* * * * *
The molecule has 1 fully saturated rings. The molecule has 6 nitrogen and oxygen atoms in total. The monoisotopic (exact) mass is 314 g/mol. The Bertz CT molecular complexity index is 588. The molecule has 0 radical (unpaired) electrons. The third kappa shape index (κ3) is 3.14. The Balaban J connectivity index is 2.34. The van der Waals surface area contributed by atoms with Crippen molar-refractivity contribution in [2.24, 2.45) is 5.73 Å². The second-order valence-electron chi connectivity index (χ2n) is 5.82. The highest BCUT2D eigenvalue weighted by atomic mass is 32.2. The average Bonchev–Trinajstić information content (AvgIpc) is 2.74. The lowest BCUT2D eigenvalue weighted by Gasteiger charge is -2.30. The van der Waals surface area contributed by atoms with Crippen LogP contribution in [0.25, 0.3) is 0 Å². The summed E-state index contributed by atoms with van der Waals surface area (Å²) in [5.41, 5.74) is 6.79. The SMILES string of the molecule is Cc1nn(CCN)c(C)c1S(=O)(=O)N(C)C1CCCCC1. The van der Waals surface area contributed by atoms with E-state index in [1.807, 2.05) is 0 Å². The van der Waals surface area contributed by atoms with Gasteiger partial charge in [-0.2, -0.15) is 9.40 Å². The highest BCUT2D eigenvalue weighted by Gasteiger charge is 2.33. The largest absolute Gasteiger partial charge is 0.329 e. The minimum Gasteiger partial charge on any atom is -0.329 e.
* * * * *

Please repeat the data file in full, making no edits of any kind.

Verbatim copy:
The molecule has 1 fully saturated rings. The molecule has 6 nitrogen and oxygen atoms in total. The monoisotopic (exact) mass is 314 g/mol. The Bertz CT molecular complexity index is 588. The molecule has 0 radical (unpaired) electrons. The third kappa shape index (κ3) is 3.14. The Balaban J connectivity index is 2.34. The van der Waals surface area contributed by atoms with Crippen molar-refractivity contribution in [2.24, 2.45) is 5.73 Å². The second-order valence-electron chi connectivity index (χ2n) is 5.82. The highest BCUT2D eigenvalue weighted by atomic mass is 32.2. The average Bonchev–Trinajstić information content (AvgIpc) is 2.74. The lowest BCUT2D eigenvalue weighted by Gasteiger charge is -2.30. The van der Waals surface area contributed by atoms with Crippen LogP contribution in [0.25, 0.3) is 0 Å². The summed E-state index contributed by atoms with van der Waals surface area (Å²) in [5.41, 5.74) is 6.79. The SMILES string of the molecule is Cc1nn(CCN)c(C)c1S(=O)(=O)N(C)C1CCCCC1. The van der Waals surface area contributed by atoms with E-state index in [1.807, 2.05) is 0 Å². The van der Waals surface area contributed by atoms with Gasteiger partial charge in [-0.2, -0.15) is 9.40 Å². The highest BCUT2D eigenvalue weighted by Gasteiger charge is 2.33. The largest absolute Gasteiger partial charge is 0.329 e. The minimum Gasteiger partial charge on any atom is -0.329 e.